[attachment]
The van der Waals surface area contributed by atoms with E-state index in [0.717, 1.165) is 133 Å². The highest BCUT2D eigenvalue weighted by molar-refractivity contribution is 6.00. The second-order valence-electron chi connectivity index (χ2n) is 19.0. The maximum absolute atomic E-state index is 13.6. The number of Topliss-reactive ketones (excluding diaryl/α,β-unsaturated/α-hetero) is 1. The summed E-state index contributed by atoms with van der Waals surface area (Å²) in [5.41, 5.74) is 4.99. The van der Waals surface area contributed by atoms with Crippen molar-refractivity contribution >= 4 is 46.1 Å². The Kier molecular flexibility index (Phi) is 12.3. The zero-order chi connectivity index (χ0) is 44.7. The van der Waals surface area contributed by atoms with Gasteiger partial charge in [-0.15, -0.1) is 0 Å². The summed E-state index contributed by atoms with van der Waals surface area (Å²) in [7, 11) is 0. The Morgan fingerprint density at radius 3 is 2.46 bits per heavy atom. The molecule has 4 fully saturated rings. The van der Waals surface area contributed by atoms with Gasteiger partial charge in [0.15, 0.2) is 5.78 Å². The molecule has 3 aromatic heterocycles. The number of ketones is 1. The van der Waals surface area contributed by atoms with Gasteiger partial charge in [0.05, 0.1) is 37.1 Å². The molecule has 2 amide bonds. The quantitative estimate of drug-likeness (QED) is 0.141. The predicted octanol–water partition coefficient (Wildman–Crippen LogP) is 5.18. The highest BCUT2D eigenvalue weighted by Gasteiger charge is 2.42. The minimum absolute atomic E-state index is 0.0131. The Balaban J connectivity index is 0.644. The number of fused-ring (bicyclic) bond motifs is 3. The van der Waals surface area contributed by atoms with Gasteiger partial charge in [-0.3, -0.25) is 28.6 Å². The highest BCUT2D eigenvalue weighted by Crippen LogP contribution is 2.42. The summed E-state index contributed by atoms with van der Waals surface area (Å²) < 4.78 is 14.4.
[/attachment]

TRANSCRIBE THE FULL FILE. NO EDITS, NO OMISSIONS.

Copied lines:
The van der Waals surface area contributed by atoms with E-state index in [0.717, 1.165) is 133 Å². The highest BCUT2D eigenvalue weighted by molar-refractivity contribution is 6.00. The second-order valence-electron chi connectivity index (χ2n) is 19.0. The maximum absolute atomic E-state index is 13.6. The number of Topliss-reactive ketones (excluding diaryl/α,β-unsaturated/α-hetero) is 1. The summed E-state index contributed by atoms with van der Waals surface area (Å²) in [5.41, 5.74) is 4.99. The van der Waals surface area contributed by atoms with Crippen molar-refractivity contribution >= 4 is 46.1 Å². The Kier molecular flexibility index (Phi) is 12.3. The zero-order chi connectivity index (χ0) is 44.7. The van der Waals surface area contributed by atoms with Gasteiger partial charge in [-0.15, -0.1) is 0 Å². The summed E-state index contributed by atoms with van der Waals surface area (Å²) in [7, 11) is 0. The Morgan fingerprint density at radius 3 is 2.46 bits per heavy atom. The molecule has 4 fully saturated rings. The van der Waals surface area contributed by atoms with Gasteiger partial charge in [0.15, 0.2) is 5.78 Å². The molecule has 3 aromatic heterocycles. The number of ketones is 1. The van der Waals surface area contributed by atoms with Gasteiger partial charge in [0.05, 0.1) is 37.1 Å². The molecule has 2 amide bonds. The quantitative estimate of drug-likeness (QED) is 0.141. The predicted octanol–water partition coefficient (Wildman–Crippen LogP) is 5.18. The highest BCUT2D eigenvalue weighted by Gasteiger charge is 2.42. The minimum absolute atomic E-state index is 0.0131. The Balaban J connectivity index is 0.644. The number of fused-ring (bicyclic) bond motifs is 3. The van der Waals surface area contributed by atoms with Gasteiger partial charge in [-0.3, -0.25) is 28.6 Å². The highest BCUT2D eigenvalue weighted by Crippen LogP contribution is 2.42. The summed E-state index contributed by atoms with van der Waals surface area (Å²) < 4.78 is 14.4.